Do lawyers generally handle many different kinds of matters or do they specialize?
UPDATED: October 6, 2011
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Physicians offer a good analogy. A medical school graduate, once licensed, is legally authorized to practice all types of medicine. Many fine physicians train to engage in General Practice or Family Practice. Some train as medical or surgical "residents" for six years or longer to engage in specialties (such as General Surgery) or more narrow sub-specialties (such as Urology Surgery). A few go even further and become sub-sub-specialists (such as in Pediatric Urology). While in theory any physician can do anything, except in an emergency, few do. The medical General Practitioner typically refers to a specialist those patients that need a specialist.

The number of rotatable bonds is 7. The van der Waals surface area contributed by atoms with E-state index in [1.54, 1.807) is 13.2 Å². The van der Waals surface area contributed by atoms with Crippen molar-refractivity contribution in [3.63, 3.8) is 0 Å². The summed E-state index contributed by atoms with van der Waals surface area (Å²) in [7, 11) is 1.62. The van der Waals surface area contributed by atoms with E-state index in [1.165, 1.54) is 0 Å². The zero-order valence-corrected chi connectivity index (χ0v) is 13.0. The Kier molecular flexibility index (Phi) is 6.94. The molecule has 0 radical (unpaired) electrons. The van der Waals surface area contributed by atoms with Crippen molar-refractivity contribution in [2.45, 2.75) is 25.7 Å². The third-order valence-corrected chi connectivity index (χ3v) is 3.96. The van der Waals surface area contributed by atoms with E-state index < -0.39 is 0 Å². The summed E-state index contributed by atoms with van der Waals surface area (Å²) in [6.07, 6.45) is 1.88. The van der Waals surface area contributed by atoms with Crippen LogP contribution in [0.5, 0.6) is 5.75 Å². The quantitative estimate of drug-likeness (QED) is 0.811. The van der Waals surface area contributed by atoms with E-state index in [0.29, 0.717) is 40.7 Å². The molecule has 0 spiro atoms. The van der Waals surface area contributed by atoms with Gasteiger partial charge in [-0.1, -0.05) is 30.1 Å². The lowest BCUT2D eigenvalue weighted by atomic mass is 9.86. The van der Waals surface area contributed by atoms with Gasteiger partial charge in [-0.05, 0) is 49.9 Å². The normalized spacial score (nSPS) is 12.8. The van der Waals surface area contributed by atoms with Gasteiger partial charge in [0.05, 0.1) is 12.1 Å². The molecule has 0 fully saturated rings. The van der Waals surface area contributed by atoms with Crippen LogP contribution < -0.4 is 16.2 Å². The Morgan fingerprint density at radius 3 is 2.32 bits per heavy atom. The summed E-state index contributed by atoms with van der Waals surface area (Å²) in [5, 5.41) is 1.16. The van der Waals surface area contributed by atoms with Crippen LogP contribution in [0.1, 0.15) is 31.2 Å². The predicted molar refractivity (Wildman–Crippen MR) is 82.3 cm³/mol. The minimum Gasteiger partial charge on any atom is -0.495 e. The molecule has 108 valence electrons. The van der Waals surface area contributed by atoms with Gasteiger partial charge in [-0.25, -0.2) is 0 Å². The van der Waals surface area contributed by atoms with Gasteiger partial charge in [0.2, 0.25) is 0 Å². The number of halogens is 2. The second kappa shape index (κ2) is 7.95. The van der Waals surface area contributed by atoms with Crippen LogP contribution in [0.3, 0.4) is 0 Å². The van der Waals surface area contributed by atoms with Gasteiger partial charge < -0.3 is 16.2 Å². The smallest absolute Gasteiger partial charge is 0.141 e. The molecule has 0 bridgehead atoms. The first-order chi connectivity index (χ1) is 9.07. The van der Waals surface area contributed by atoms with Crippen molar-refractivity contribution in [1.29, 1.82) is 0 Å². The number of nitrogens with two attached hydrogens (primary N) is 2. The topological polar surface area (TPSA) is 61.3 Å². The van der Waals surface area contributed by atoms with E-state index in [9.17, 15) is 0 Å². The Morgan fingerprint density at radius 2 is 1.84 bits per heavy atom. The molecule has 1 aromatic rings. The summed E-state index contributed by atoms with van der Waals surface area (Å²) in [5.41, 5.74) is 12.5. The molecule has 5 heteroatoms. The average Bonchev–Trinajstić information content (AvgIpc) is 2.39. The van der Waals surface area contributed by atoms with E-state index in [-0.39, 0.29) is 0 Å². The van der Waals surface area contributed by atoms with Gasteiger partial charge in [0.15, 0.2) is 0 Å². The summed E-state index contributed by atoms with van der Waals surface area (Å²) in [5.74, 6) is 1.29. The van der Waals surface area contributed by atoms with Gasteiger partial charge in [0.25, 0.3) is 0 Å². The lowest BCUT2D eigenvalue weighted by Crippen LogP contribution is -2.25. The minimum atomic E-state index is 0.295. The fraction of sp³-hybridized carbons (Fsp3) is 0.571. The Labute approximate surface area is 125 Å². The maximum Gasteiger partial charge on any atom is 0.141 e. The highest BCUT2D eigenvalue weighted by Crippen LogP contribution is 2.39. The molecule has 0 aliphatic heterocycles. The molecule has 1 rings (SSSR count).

The same is generally true in law. Many lawyers engage in "General Practice", either alone or as part of a law firm, and refer matters that fall beyond their expertise to specialists either within their law firm or outside their law firm.